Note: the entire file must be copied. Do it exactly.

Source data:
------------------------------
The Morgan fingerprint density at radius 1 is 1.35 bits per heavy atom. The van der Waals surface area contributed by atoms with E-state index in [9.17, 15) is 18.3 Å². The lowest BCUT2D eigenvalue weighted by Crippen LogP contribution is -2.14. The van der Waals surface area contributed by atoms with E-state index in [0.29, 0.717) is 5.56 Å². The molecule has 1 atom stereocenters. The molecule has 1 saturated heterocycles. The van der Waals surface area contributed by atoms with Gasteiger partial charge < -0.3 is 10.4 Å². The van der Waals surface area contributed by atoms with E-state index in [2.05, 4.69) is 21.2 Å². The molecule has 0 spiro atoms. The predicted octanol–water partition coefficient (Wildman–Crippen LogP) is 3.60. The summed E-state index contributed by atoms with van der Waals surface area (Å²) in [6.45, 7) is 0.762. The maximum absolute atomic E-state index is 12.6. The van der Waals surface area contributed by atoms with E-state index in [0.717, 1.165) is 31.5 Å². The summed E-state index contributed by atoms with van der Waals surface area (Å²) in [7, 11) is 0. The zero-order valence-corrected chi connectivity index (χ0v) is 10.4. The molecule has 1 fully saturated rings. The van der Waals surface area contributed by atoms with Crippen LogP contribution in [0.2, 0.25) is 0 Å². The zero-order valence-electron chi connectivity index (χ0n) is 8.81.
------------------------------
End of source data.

The Morgan fingerprint density at radius 1 is 1.35 bits per heavy atom. The van der Waals surface area contributed by atoms with E-state index in [9.17, 15) is 18.3 Å². The lowest BCUT2D eigenvalue weighted by Crippen LogP contribution is -2.14. The van der Waals surface area contributed by atoms with E-state index in [0.29, 0.717) is 5.56 Å². The molecule has 1 atom stereocenters. The molecule has 1 saturated heterocycles. The van der Waals surface area contributed by atoms with Gasteiger partial charge < -0.3 is 10.4 Å². The van der Waals surface area contributed by atoms with E-state index in [2.05, 4.69) is 21.2 Å². The molecule has 0 spiro atoms. The predicted octanol–water partition coefficient (Wildman–Crippen LogP) is 3.60. The summed E-state index contributed by atoms with van der Waals surface area (Å²) in [6.45, 7) is 0.762. The maximum absolute atomic E-state index is 12.6. The van der Waals surface area contributed by atoms with E-state index in [0.717, 1.165) is 31.5 Å². The summed E-state index contributed by atoms with van der Waals surface area (Å²) in [7, 11) is 0. The zero-order valence-corrected chi connectivity index (χ0v) is 10.4. The molecule has 1 fully saturated rings. The van der Waals surface area contributed by atoms with Crippen LogP contribution in [0.2, 0.25) is 0 Å². The zero-order valence-electron chi connectivity index (χ0n) is 8.81.